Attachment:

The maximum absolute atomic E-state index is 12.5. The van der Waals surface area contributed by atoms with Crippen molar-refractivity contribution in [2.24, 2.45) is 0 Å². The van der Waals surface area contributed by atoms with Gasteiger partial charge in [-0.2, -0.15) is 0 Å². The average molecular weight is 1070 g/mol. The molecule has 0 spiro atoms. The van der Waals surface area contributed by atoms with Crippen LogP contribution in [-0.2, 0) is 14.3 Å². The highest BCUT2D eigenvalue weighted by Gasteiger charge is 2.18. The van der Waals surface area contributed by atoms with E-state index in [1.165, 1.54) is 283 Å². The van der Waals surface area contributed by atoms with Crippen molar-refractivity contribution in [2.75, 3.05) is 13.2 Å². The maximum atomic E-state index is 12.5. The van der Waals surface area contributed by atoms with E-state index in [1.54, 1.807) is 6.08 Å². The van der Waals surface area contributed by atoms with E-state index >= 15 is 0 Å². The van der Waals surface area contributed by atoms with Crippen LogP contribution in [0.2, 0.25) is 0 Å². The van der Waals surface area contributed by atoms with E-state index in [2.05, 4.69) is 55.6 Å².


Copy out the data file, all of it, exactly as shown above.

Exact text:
The maximum absolute atomic E-state index is 12.5. The van der Waals surface area contributed by atoms with Crippen molar-refractivity contribution in [2.24, 2.45) is 0 Å². The van der Waals surface area contributed by atoms with Gasteiger partial charge in [-0.2, -0.15) is 0 Å². The average molecular weight is 1070 g/mol. The molecule has 0 spiro atoms. The van der Waals surface area contributed by atoms with Crippen LogP contribution in [-0.2, 0) is 14.3 Å². The highest BCUT2D eigenvalue weighted by Gasteiger charge is 2.18. The van der Waals surface area contributed by atoms with E-state index in [1.165, 1.54) is 283 Å². The van der Waals surface area contributed by atoms with Crippen molar-refractivity contribution in [2.75, 3.05) is 13.2 Å². The maximum atomic E-state index is 12.5. The van der Waals surface area contributed by atoms with E-state index in [1.54, 1.807) is 6.08 Å². The van der Waals surface area contributed by atoms with E-state index >= 15 is 0 Å². The van der Waals surface area contributed by atoms with Crippen LogP contribution in [0.2, 0.25) is 0 Å². The van der Waals surface area contributed by atoms with E-state index in [2.05, 4.69) is 55.6 Å².